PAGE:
Starvation Risk?

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Ringlander 

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Hi, I'm based just to the West of Norwich, Norfolk and having on your advice stopped worrying about Varroa I'm now fretting about starvation.... We haven't had any significant rain here for weeks and what little nectar flow we had here a few weeks back has pretty much stopped judging by the static levels in the supers on two of my hives. One hive has just two frames of honey in the super, the other about 9. When I inspected them a few days back I noticed that the level of stores in the brood boxes was about half what it was the week before, with probably a total of no more than half of one frame of capped or open honey and about the same of pollen in each hive. Brood size is moderate, with 4-5 frames of BIAS in both hives and an egg/brood ratio of about 40%, so continuing to increase in size. Pollen is coming in thick and fast when the sun shines, but I am worried about them running out of honey over the next week or so as the weather looks like it will remain pretty dry and cold. Is starvation a realistic possibility at this time of year? Will they use the honey from the supers? Should I remove the supers and feed them syrup?
Thanks.
 

drex 

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Just to be safe, I would even out the honey/ nectar between them, as one hive has only two super frames with stores. Then they should be OK to next inspection.
 

Gilberdyke John 

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Hi, I'm based just to the West of Norwich, Norfolk and having on your advice stopped worrying about Varroa I'm now fretting about starvation.... We haven't had any significant rain here for weeks and what little nectar flow we had here a few weeks back has pretty much stopped judging by the static levels in the supers on two of my hives. One hive has just two frames of honey in the super, the other about 9. When I inspected them a few days back I noticed that the level of stores in the brood boxes was about half what it was the week before, with probably a total of no more than half of one frame of capped or open honey and about the same of pollen in each hive. Brood size is moderate, with 4-5 frames of BIAS in both hives and an egg/brood ratio of about 40%, so continuing to increase in size. Pollen is coming in thick and fast when the sun shines, but I am worried about them running out of honey over the next week or so as the weather looks like it will remain pretty dry and cold. Is starvation a realistic possibility at this time of year? Will they use the honey from the supers? Should I remove the supers and feed them syrup?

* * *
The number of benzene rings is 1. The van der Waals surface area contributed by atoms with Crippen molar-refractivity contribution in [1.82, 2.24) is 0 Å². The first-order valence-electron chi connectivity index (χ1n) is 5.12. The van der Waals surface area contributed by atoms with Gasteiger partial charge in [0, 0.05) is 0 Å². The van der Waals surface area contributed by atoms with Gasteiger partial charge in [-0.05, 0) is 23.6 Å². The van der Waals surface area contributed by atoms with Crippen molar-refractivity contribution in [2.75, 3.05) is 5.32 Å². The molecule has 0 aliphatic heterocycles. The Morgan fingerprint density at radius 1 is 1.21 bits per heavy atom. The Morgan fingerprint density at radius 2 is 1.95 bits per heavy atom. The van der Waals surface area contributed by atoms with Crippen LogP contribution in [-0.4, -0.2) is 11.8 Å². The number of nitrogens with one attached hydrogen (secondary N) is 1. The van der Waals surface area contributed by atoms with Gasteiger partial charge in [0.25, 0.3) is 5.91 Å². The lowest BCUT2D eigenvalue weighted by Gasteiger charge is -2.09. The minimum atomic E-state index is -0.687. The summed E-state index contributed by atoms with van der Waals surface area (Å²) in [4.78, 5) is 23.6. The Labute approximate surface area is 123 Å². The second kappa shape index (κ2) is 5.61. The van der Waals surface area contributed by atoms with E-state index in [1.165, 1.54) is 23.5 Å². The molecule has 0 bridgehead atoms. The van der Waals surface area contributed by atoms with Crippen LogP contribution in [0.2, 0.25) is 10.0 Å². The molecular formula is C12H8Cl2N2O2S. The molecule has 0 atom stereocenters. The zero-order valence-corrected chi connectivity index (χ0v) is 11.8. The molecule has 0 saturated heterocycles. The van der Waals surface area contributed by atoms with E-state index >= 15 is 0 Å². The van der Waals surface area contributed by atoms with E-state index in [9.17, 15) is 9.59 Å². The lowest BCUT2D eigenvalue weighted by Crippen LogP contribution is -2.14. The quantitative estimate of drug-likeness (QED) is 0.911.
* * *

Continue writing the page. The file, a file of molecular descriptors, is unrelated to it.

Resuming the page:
Thanks.
Regarding the reduction of stores in the brood. Don't forget an expanding colony needs laying space.
 

Amari 

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Hi, I'm based just to the West of Norwich, Norfolk and having on your advice stopped worrying about Varroa I'm now fretting about starvation....
Thanks.
Rest assured that you're not the only worry-guts! The situation is the same here in mid-Suffolk with my hives adjacent to or not far from OSR.
A few years ago I did my first extraction of sealed honey in the last week of April. More usually it's 10-15 May. This year I'm wondering if I'll get a spring crop at all!
 

oliver90owner 

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One question when, inspecting, should be “is there sufficient stores to last until the next inspection?”. If not, there are two alternatives (apart from the beekeeper being observant of the intervening weather) is to feed sufficient that it will last - or bring forward the next inspection.

A proper beekeeper will make appropriate observations and feed only if deemed necessary. A few years back there were beekeepers still feeding colonies until late May. It just needs some thinking and appropriate action - nothing unusual.
 

madasafish 

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Just fed a Nat nuc I converted from Kieler min nucs 23rd April. They are busy drawing out comb and now on just over three frames BIAS with minimal stores. Queen laying like crazy after the confines of 3 mini nuc boxes over winter.
(I fed them every month over winter as mini nucs don't hold a lot of stores and bees don't go into the food chamber over winter as it's too cold. Here at least)